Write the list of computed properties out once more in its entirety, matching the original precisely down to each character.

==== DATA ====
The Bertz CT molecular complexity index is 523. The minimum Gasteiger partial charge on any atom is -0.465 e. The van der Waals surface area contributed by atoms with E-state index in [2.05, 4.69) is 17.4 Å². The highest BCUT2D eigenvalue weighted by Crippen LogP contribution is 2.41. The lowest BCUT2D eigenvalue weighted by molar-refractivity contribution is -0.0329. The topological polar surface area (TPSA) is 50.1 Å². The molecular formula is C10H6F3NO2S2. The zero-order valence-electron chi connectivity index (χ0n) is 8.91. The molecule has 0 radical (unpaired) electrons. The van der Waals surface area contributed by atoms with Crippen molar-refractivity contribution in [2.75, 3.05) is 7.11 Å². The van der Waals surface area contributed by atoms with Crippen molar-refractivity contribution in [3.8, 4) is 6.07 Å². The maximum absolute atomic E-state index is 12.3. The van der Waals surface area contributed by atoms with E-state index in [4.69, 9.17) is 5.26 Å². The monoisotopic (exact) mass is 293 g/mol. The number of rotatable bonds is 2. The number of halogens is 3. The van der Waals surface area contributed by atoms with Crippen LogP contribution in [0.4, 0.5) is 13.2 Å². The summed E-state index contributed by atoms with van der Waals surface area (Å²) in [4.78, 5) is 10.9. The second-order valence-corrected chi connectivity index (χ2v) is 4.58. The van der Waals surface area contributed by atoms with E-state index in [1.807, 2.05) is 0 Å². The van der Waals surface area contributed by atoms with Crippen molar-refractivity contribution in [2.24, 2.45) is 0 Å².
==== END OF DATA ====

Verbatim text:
The Bertz CT molecular complexity index is 523. The minimum Gasteiger partial charge on any atom is -0.465 e. The van der Waals surface area contributed by atoms with E-state index in [2.05, 4.69) is 17.4 Å². The highest BCUT2D eigenvalue weighted by Crippen LogP contribution is 2.41. The lowest BCUT2D eigenvalue weighted by molar-refractivity contribution is -0.0329. The topological polar surface area (TPSA) is 50.1 Å². The molecular formula is C10H6F3NO2S2. The zero-order valence-electron chi connectivity index (χ0n) is 8.91. The molecule has 0 radical (unpaired) electrons. The van der Waals surface area contributed by atoms with Crippen molar-refractivity contribution in [2.75, 3.05) is 7.11 Å². The van der Waals surface area contributed by atoms with Crippen molar-refractivity contribution in [3.8, 4) is 6.07 Å². The maximum absolute atomic E-state index is 12.3. The van der Waals surface area contributed by atoms with E-state index in [4.69, 9.17) is 5.26 Å². The monoisotopic (exact) mass is 293 g/mol. The number of rotatable bonds is 2. The number of halogens is 3. The van der Waals surface area contributed by atoms with Crippen LogP contribution in [0.4, 0.5) is 13.2 Å². The summed E-state index contributed by atoms with van der Waals surface area (Å²) in [4.78, 5) is 10.9. The second-order valence-corrected chi connectivity index (χ2v) is 4.58. The van der Waals surface area contributed by atoms with E-state index in [1.807, 2.05) is 0 Å². The van der Waals surface area contributed by atoms with Crippen molar-refractivity contribution in [2.24, 2.45) is 0 Å².